The idea that each citizen gets to vote means that politicians who ignore the opinions of their voters will not do well.
With that said, a moral politician will have to decide when they think the voters ideas are too stupid to indulge.
I suspect the question was asked in a more philosophical manner, but politics is about what is possible, more than what is perfect.
I'm Australian, so I'm basing this off what we do here.
The national policy here in Australia promotes the separation of church and state, that is that religion and religious institutions should have no weight on the political field (why then churches are not taxed is a debate for another time).
In response to gordonjames, I absolutely understand what you're saying. The thing is, that it can just as easily be a moral belief that you may hold, without necessarily having to tie it on to a religion. If your moral ideologies fit together with your religious doctrine, then great. But religion alone should not be a cause for political force. Do you get what I'm saying?
Supposedly every voter gets a say in how their elected official operates. But there's a multitude of problems that arise if a particular group were to gain leverage on the (supposedly) un-religious and unbiased government. It was a step back when it happened in the 50's to combat communism, and it'd be a step back if we did it again.
So no, religion is completely invalid when it comes to making real life decisions for our country.
The Constitution clearly call for a separation of "church/religion" from the "state." Politics refers to governance — organized control over a human community, particularly a state. There for in matters of public policy to particular religion holds sway. Of course one's religion is likely to affect one's opinion, as in the access to therapeutic abortion debate, but as a matter of public policy pragmatism is necessary.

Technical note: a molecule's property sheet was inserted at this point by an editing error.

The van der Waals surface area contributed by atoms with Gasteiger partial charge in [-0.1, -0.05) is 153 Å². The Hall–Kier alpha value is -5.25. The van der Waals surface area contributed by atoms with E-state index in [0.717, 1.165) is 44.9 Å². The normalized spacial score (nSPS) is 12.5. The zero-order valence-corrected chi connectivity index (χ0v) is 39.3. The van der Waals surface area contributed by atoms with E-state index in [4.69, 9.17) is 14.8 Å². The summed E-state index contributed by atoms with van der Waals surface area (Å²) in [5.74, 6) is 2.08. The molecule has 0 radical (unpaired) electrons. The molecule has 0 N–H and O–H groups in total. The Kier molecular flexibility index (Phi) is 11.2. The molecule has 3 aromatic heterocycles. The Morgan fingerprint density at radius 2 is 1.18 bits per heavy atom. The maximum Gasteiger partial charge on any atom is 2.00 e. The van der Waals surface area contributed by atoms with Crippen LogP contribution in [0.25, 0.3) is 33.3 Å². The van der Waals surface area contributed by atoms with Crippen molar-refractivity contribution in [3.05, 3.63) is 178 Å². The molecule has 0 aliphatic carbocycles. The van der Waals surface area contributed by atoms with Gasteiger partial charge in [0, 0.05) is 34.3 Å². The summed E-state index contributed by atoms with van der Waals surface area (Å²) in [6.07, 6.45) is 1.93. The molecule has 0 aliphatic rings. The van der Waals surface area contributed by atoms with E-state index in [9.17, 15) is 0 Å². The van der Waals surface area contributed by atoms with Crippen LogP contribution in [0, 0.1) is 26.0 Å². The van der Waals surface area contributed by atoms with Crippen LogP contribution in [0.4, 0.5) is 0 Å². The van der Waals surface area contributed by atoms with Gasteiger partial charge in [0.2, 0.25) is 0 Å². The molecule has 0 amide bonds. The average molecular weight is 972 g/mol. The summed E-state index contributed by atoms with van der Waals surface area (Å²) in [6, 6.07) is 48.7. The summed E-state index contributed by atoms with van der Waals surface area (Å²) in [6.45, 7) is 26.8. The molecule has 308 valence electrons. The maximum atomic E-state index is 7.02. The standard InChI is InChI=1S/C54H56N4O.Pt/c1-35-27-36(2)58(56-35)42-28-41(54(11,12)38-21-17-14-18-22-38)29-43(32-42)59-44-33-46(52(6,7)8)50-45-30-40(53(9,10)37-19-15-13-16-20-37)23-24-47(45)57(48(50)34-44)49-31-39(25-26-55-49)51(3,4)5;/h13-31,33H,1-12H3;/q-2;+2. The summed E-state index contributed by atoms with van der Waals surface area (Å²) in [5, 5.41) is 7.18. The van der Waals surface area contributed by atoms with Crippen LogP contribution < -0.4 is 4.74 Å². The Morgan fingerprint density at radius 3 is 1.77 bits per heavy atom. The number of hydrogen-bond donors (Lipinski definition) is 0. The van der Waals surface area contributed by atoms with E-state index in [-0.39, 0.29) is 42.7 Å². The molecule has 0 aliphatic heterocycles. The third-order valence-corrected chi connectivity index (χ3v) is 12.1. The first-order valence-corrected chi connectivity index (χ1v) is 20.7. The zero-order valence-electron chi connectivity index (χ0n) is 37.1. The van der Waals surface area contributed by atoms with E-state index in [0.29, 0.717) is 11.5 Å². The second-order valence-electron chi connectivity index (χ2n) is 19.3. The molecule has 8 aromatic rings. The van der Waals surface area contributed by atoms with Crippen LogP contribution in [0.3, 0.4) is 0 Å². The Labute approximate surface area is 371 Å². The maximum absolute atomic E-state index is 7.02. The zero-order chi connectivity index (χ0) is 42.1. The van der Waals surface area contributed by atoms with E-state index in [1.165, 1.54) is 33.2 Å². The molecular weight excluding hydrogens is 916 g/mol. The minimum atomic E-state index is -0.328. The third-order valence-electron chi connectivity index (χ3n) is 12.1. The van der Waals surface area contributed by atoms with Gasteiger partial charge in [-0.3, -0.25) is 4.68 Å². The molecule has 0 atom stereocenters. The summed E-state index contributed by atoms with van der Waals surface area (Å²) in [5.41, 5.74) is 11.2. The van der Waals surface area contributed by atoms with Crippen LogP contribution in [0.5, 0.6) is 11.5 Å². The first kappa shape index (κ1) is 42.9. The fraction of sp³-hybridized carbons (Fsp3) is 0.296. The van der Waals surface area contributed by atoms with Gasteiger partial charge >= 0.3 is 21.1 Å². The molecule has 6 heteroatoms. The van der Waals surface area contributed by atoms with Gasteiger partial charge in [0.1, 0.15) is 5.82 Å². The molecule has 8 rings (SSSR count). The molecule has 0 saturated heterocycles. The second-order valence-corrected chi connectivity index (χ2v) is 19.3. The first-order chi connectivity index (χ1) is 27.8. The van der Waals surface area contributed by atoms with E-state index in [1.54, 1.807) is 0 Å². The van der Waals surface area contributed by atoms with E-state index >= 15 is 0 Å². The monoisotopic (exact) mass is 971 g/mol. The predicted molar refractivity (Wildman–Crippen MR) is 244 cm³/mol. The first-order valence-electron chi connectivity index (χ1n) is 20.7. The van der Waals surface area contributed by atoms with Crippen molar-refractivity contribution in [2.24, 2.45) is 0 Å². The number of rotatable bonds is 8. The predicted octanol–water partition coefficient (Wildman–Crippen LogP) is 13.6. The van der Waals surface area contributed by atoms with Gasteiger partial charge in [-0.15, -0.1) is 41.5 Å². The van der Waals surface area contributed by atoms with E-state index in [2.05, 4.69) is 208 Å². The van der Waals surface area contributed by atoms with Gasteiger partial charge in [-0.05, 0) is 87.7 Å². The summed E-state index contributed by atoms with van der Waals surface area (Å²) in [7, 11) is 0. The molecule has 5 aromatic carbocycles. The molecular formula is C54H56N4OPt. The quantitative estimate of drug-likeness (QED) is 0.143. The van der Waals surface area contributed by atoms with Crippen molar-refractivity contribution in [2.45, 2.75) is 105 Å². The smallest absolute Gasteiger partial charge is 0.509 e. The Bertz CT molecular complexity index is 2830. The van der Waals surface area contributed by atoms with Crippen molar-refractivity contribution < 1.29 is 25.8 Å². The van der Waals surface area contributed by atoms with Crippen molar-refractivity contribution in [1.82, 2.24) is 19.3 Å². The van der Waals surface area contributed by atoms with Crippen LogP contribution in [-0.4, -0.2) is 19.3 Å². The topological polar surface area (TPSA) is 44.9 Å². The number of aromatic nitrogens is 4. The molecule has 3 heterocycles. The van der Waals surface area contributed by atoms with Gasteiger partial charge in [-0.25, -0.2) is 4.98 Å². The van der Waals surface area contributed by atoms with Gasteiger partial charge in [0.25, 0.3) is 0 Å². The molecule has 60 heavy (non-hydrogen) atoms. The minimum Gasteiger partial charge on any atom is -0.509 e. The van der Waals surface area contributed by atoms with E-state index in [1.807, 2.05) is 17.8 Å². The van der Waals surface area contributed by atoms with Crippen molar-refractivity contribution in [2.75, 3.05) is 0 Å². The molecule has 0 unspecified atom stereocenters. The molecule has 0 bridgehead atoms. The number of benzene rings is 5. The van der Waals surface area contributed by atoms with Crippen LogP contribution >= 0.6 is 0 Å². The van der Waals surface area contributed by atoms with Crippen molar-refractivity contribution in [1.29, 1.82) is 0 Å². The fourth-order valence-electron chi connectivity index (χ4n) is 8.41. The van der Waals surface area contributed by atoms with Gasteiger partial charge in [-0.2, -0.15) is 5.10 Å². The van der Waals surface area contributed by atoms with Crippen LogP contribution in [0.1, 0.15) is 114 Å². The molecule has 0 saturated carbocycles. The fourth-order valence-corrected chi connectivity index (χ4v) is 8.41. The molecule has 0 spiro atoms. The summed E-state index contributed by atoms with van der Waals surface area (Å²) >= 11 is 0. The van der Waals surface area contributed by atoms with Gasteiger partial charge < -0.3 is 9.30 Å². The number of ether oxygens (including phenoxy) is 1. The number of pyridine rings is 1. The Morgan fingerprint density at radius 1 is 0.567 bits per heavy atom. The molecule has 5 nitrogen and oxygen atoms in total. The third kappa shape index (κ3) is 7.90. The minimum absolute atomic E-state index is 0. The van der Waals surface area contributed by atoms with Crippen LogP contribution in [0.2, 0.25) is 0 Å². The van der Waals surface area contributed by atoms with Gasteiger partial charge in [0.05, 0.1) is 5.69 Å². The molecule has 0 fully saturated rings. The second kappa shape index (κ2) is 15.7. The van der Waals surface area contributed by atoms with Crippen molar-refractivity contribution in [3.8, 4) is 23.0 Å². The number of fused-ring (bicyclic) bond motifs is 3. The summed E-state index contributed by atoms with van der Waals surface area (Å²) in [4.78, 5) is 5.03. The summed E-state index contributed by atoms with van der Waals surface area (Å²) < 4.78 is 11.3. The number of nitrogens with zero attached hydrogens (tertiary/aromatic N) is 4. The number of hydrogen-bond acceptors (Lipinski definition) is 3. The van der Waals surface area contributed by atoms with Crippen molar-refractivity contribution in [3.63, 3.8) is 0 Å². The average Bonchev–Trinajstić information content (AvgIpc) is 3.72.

When you look at religion in politics you have to realize that it truly has no place. However, one needs to only look at history to understand that religion has shaped politics for thousands of years and it will most likely continue that way. The United States used to be a pluralist Christian nation where the Constitution and many other laws were centered around the Christian religion. Evidence of this can be seen all throughout the United States, such as with judges holding oaths over the Bible and mentioning of "God" in the pledge and on the currency.
Now, religion should be becoming less of a valid argument in any debate. As the world progresses to a secular society, the oddities such as the moralist Islamic states and the Atheist China, clearly need to be dealt with in order to achieve a form of unity. Religion in those moralist or atheist states play a HUGE role in their politics, but they don't necessarily belong there.
Judges and political figures in the United States used to use religion a lot back during the Cold War. Society was built upon religion where homosexuality and communism were considered to be some of the greatest sins of mankind. McCarthy became popular because he used religion to force out the communist atheists and it was during this time when we added "Under God" to the pledge. Ronald Reagan also used religion to his advantage, but it was under the same purpose as before, "prove that Christianity is better than communism".
Now that the ideological wars are over, religion seems out of place when being used as an argument. Politicians don't go around quoting the Bible in debates as people are becoming less and less interested in religion. Religiosity is declining in the United States as the "Great Awakenings" are at an end. Using religion now to gain support will not "rally the crowds" as people want more dependable politicians. Still, some people do use religion in debates, though hopefully religion will be fully separated from the state like it should be.